California: 10 cases (including three hospitalized patients)
Texas: 6 cases (including two hospitalized patients)
Kansas: 2 cases
Ohio: 1 case
The CDC's count doesn't include an eleventh California case confirmed by California's health department and another case in Indiana, confirmed by Indiana's health department.
The CDC updates its case count once a day, so there may be some lag time between a state's report and the CDC's daily tally, notes Richard Besser, MD, the CDC's acting director.
Despite recent hospitalizations, cases in the U.S. are still "milder" than those reported in Mexico, according to Besser.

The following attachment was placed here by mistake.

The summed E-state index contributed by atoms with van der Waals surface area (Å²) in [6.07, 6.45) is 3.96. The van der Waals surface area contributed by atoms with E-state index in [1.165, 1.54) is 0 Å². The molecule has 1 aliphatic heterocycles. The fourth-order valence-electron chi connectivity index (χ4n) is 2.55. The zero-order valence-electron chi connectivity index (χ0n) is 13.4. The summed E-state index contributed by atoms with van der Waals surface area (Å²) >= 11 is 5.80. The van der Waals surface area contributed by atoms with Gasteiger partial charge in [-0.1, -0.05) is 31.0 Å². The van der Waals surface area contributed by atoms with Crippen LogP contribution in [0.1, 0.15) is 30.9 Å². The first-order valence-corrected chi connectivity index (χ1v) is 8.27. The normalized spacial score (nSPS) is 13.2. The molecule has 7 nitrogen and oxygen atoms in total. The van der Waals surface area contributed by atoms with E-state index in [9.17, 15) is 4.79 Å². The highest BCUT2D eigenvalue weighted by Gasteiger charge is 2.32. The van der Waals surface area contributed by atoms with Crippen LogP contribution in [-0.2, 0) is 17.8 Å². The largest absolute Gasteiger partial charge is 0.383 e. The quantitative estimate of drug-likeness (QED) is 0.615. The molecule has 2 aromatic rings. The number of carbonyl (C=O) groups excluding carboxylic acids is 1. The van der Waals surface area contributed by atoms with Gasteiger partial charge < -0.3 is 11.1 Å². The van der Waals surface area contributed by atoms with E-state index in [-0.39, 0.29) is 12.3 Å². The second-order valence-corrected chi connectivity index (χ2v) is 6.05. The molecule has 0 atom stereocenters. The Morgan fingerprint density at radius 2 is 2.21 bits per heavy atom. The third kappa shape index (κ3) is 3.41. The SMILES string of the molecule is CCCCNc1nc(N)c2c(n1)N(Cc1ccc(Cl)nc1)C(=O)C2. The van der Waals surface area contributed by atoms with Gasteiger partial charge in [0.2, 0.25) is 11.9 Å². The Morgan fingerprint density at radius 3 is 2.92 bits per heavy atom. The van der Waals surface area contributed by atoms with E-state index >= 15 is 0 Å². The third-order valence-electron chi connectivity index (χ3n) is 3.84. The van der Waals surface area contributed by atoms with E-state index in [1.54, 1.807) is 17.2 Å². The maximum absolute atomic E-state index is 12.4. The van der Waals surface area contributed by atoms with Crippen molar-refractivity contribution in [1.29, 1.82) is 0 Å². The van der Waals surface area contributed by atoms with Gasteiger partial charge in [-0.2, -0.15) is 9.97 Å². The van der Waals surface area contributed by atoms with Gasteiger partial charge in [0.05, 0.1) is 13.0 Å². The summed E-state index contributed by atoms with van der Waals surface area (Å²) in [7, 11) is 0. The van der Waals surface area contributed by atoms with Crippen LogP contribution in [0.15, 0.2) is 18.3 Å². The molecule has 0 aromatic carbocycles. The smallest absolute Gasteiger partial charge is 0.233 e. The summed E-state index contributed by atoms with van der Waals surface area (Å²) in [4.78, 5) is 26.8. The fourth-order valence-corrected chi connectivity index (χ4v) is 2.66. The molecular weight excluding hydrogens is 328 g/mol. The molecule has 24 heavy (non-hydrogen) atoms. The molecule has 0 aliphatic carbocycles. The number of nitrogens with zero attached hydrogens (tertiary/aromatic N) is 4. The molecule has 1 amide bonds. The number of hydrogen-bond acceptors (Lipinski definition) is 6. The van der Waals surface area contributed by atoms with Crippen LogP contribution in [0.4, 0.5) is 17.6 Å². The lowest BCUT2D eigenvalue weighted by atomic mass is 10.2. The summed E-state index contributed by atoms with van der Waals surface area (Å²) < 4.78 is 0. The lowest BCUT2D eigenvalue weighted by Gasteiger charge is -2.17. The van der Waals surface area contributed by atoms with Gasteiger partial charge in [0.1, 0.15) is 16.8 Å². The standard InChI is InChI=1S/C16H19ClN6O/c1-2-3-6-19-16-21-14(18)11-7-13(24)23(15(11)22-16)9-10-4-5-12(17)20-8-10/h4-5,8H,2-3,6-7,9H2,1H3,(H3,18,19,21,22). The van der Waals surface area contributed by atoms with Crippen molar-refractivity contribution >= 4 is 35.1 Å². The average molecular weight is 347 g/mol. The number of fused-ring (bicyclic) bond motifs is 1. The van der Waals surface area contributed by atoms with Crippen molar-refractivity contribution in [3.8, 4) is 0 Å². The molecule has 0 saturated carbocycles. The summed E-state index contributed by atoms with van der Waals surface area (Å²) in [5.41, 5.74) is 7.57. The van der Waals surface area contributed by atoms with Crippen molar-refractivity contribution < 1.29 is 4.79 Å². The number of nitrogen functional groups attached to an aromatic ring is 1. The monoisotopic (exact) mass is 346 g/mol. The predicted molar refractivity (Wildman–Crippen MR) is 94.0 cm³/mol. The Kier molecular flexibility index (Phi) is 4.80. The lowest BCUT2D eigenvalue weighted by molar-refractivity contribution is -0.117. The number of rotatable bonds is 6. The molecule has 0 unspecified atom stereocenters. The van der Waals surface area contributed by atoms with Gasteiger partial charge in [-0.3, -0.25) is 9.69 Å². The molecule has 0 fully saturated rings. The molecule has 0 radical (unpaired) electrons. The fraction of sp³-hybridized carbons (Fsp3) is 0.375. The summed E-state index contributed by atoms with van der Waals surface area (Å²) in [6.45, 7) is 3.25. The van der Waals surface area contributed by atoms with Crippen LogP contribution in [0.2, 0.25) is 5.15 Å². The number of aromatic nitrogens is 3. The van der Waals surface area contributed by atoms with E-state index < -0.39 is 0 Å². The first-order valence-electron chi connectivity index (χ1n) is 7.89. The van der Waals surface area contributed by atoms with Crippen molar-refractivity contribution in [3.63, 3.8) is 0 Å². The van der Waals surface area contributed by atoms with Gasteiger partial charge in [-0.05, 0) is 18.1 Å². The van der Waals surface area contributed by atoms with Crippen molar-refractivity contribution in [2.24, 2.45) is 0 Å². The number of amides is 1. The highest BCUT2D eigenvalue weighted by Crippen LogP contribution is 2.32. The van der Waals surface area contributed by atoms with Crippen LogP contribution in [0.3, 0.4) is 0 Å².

But that could change. "I fully expect that we will see deaths from this infection," Besser said. He pointed out that ordinary seasonal flu can be deadly, killing about 36,000 people in a typical flu season.
Besser said that the median age of swine flu patients is 16, with patient ages ranging from 7 to 54. The earliest lab-confirmed case in the U.S. began on March 28 and the most recent one began on April 24. The virus appears to incubate for two to seven days, which is a typical time frame for a flu virus, Besser notes.